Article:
How to be a Consistent Leader and Avoid Leading Like a Burning Porcupine
Updated: Oct 8
I've known leaders who were friendly, welcoming and understanding. They received bad news well and were patient when people made mistakes.
And I've known leaders who were prickly, angry and impatient. They received bad news like a porcupine on fire and yelled relentlessly when people made mistakes. For the record, I've never seen a burning porcupine, but I envision a burning ball of fire sending quills every which way. (Please don't set a porcupine on fire to see if I'm right.)
But when leaders switch unexpectedly between both personalities, they become inconsistent leaders.
A Tale of an Inconsistent Leader
I had the misfortune of working for an inconsistent leader once. I never knew who I was going to get. Her mood changed by the hour and made life incredibly difficult for my coworkers and me.
To people who didn’t know her, my boss was inspiring. She met with each new employee in person and talked about her expectations and the leadership qualities she valued in people. She made them feel like she personally welcomed each and every person who walked through the door.
I attended a leadership course she taught and after she listed out 50 traits of great leaders, the guy next to me leaned over and whispered, “Sounds like she knows her stuff. She must be a great leader to work for.”
I gave a noncommittal shrug.
Because this "great leader" was the person who in one breath would congratulate me on a job well done, then berate me for something that I had no control over.
And at a meeting where one of our physicians briefed her on something she found displeasing, she yelled at him and made a big fuss in front of everyone present. Once his briefing was complete, he asked to leave because he had patients scheduled. She refused and made him to sit through the rest of the meeting.
Another time, she stopped by my work area just minutes before the end of the work day. She lined us up in the hallway and started berating us. She was furious about a problem that we didn't cause, nor was it a problem that was our responsibility to solve. This went on for 30 minutes and it was demoralizing.
But when she was happy, she was actually pleasant to be around.
My coworkers and I tip-toed around her office to gauge which personality she had that day. We would make eye contact with her secretary and watch for the barely perceptible head nod or shake and decide our next steps accordingly.
Who would choose to work for someone like this?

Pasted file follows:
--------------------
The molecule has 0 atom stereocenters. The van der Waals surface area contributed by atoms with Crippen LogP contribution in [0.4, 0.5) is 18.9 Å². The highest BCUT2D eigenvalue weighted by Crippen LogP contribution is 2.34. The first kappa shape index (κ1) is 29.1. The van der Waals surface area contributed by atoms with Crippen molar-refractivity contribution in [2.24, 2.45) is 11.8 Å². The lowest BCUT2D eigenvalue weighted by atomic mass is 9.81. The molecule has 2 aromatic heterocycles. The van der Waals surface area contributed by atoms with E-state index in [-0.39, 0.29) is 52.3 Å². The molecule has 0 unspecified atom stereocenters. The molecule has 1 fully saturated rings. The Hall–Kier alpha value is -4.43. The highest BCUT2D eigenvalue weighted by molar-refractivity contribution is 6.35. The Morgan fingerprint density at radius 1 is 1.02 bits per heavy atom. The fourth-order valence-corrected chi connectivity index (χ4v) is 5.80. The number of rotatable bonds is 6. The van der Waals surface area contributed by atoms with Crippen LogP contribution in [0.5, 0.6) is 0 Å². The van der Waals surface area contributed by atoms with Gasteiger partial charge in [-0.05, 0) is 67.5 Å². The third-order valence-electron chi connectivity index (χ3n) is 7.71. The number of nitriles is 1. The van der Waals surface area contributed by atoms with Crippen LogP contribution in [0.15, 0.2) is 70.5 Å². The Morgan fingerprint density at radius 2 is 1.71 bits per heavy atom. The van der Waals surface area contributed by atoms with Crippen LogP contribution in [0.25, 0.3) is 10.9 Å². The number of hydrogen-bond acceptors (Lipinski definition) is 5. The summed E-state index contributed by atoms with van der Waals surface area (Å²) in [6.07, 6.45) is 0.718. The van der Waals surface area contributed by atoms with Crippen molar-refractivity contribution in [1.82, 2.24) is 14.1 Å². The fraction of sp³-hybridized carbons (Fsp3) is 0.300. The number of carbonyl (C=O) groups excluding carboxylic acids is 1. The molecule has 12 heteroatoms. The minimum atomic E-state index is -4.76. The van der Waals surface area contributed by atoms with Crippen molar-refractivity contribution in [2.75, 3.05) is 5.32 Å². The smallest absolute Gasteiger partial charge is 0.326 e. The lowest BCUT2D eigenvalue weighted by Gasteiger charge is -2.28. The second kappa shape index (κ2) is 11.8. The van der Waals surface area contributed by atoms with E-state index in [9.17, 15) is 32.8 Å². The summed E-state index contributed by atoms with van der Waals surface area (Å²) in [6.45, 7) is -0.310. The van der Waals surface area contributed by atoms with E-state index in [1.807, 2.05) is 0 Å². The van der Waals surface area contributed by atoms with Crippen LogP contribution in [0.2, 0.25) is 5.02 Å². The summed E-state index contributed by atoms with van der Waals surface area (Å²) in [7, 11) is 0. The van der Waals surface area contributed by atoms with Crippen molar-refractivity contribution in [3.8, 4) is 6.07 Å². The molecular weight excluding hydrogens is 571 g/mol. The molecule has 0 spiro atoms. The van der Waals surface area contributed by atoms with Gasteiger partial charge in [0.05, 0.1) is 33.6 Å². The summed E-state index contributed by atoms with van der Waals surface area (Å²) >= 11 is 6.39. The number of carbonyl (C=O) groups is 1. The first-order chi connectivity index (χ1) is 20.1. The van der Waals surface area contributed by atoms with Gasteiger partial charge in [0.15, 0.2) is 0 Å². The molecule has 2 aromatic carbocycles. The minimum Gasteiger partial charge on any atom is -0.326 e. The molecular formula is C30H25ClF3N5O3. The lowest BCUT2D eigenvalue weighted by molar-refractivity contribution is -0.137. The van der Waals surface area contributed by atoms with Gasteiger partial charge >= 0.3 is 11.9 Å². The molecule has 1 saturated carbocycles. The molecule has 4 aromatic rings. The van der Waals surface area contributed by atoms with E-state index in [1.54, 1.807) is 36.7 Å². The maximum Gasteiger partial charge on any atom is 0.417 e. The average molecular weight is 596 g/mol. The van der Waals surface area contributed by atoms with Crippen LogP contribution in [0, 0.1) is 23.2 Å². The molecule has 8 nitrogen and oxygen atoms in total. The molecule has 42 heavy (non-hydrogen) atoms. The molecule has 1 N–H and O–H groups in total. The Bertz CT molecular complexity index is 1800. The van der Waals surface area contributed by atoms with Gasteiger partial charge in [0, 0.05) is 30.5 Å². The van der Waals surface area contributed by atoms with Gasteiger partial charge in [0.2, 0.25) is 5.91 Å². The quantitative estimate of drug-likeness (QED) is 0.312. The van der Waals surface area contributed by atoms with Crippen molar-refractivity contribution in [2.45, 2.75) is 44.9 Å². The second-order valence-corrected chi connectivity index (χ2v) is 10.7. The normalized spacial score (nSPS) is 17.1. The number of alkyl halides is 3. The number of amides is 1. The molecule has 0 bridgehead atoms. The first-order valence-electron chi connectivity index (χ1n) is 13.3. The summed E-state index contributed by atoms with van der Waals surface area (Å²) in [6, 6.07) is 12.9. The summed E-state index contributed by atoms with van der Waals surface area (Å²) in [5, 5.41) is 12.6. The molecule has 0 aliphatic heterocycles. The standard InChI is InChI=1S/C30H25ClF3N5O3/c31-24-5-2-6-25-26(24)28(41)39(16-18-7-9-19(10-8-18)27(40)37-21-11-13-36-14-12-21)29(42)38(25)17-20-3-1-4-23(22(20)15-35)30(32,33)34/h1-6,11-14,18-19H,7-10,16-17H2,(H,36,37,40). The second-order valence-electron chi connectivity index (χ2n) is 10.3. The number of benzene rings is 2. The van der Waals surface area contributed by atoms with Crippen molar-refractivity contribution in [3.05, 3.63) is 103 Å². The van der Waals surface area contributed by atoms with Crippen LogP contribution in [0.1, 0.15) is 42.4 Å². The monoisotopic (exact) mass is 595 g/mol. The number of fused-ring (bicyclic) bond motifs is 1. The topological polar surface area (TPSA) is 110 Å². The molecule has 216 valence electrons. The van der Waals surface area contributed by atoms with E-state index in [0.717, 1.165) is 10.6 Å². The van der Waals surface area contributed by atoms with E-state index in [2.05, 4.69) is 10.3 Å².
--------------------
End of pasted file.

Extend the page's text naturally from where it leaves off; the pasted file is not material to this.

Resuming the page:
Leaders Who are Unpredictable are Difficult to Follow
I would rather work for someone who was consistently a tyrant than someone who switched back and forth between personalities at the drop of a hat. At least I’d know what to expect.
Leaders who are unpredictable are difficult to work for. Don’t be that kind of person. And no, consistently inconsistent doesn’t count. Unless you’re talking about your habits when it comes to visiting your people, you don’t want to be inconsistent.
Be So Consistent That You Become Predictable
As a leader, you should make it a habit to be consistent.
When my kids are doing something they shouldn’t do, they’ll sneak a look at me to see my reaction. When I ask them, “What do you think I’m going to say,” they manage to look sheepish and predict verbatim what I would say.
This is what I mean about consistency. An employee shouldn’t have to guess how you’re going to react to good news or bad news. Preferably you don’t react poorly.
You should be so consistent that you become boring. Rarely should you be able to surprise anyone.
Consistency makes it easier for people to meet your expectations. If you always do what you say you’re going to do, it’s consistent. And it establishes a foundation for people to trust you.
It’s hard to trust someone who is inconsistent. And without trust, a leader will have no followers.
Tips on How to be a Consistent Leader:
1. Don’t take things personally
People react with greater passion when they take things personally. Here is an example of a leader taking things personally: A teammate delivers bad news about a setback with an ongoing project. The leader reacts by saying, "You're doing this on purpose! You're trying to make me look bad."
The thing is, it’s not about you. The world does not revolve around you just because of a position or rank you hold. You can’t control what the people around you say and do, but you can control what you say and do. If you don’t, and you take everything personally, you will be an inconsistent leader.